An accidental strangling in an Australian school has led to one Auckland school moving to cut off the cords from pupils' hats in a bid to prevent similar incidents here.

Balmoral School in Mt Eden announced the decision after a parent alerted them of the safety hazard and a worrying incident across the ditch.

Authorities in South Australia this week issued a hazard alert to all public schools and preschools after a 6-year-old girl had to be saved by an older pupil when the cord on her school uniform hat got caught on playground equipment.

Like many Australian schools - and increasingly more New Zealand schools - the girl's uniform includes bucket hats. There is a wide variety, but many have an adjustable cord or straps attached.

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Some designs have a quick-release fastener that immediately splits when there is pressure on it.

Balmoral School principal Malcom Milner said a parent who arrived back from Australia had pointed out the hazard and on finding out their uniform hat did not include that safety feature, called on parents to remove the cords.

"We thought...you know, kids run round and things like that - so we're just being cautious around having hats and we're currently talking to our supplier about altering the design of our hats.

Dear Parents/Whaanau, The school has become increasingly concerned about the safety hazard that the hat cord on school...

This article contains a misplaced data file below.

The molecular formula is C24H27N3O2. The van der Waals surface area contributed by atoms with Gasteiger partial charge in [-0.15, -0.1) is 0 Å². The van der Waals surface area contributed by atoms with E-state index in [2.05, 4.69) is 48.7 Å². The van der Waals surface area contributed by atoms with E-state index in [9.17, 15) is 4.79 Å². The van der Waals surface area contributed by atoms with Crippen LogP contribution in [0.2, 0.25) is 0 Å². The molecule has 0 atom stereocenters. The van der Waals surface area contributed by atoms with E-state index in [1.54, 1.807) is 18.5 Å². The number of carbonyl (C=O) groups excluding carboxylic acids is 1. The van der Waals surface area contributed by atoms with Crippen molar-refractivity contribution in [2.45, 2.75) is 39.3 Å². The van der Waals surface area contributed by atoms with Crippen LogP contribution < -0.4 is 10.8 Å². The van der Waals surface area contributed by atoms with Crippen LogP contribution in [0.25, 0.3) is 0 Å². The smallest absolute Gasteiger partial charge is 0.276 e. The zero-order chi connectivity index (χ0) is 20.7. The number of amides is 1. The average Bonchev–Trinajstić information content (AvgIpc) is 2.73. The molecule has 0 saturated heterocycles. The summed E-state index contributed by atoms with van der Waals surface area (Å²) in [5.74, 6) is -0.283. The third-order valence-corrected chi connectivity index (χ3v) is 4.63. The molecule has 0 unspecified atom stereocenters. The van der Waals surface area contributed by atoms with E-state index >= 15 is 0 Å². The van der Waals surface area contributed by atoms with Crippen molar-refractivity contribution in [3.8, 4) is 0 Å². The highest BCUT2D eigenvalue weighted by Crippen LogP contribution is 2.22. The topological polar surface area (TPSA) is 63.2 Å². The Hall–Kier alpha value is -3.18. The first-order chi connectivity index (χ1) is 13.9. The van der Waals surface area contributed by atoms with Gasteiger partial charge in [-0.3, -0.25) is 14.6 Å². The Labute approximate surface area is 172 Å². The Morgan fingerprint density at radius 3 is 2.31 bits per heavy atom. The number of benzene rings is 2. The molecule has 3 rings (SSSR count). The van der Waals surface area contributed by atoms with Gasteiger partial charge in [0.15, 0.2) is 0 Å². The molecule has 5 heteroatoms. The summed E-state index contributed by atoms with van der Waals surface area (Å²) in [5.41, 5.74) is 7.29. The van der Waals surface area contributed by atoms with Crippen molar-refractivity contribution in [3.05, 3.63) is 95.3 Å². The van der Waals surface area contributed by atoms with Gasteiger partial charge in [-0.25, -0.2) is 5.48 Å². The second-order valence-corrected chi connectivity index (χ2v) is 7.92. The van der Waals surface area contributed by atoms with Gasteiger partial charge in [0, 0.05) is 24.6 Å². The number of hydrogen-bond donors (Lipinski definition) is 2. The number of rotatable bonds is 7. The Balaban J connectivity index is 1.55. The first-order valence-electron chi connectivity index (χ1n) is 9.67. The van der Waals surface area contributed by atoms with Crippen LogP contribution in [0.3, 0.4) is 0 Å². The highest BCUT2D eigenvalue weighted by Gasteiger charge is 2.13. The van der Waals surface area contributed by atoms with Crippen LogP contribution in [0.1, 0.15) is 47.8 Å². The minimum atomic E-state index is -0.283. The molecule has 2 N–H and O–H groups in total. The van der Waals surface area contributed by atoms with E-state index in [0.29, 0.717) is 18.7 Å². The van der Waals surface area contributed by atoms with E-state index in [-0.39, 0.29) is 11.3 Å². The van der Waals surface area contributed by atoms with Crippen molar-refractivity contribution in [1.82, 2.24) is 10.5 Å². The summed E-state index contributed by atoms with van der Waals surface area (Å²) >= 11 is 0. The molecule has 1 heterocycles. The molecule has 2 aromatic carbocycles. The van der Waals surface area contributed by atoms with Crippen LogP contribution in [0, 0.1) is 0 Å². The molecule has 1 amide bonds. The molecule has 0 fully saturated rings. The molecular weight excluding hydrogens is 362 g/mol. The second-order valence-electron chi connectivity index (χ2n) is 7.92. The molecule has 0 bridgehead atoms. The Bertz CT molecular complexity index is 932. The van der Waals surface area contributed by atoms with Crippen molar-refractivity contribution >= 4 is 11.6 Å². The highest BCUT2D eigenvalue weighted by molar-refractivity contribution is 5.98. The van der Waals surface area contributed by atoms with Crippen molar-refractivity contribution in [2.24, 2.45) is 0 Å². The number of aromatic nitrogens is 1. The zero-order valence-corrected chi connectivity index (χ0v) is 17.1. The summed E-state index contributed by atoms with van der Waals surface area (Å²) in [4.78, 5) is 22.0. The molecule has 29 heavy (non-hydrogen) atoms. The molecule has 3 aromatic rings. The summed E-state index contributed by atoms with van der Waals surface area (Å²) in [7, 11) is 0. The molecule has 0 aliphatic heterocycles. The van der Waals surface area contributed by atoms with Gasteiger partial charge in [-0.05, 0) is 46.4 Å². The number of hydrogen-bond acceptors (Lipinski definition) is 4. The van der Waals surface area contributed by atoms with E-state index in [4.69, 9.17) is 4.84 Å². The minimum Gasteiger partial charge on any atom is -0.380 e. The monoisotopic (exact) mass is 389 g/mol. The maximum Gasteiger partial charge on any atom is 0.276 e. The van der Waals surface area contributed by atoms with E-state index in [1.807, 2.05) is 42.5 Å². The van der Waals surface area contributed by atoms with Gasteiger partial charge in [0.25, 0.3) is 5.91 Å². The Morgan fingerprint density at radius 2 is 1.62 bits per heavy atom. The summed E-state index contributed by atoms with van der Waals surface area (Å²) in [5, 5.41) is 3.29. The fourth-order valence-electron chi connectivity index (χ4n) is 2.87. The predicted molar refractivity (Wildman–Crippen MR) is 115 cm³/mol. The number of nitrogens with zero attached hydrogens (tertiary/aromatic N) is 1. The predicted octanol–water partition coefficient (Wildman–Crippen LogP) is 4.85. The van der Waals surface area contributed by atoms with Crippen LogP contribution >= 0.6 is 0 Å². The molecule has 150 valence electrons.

Posted by Friends of Balmoral School on Wednesday, 22 February 2017

"Any new hats that we procure will take that into account - that the cord gets ripped, there's a cord on that can easily spring apart or I know some hats have a elastic just around the head. That's what we will do.

"I know some of the hats that when they're pulled on, they rip off. They break. But the current model that we have don't, so it's just a precaution."

There has been no blanket ban on hats with cords on this side of the Tasman.

The Ministry of Education said whether or not a school had a uniform - or what was included in that uniform - was not something enforced by them, but something schools were responsible for.

Head of sector enablement and support, Katrina Casey, said: "It's not something we have a particular view on, although we do think it's important that schools communicate very clearly with parents what their requirements are.

"That then allows parents to make informed choices when deciding which school to send their children to.''

Casey said the board of trustees for each school decided what students wore and where a uniform was introduced, as well as the design.

"Parents should ask about the expectations and likely cost of school uniforms before they enrol their children."

Milner said they had never had an accident where a student had been injured because of the cord on their hat.

But taking preventative action was the best answer for them.

"If you know this now and anything happened to a child at your school, you'd be devastated as a parent and as a teacher.

"As schools, we're obliged to look at our health and safety and well-being of our children and our staff.

"So I suppose it's saying: 'Hey, if there's a potential for an injury here and we can minimise that potential, then we will [take] action.''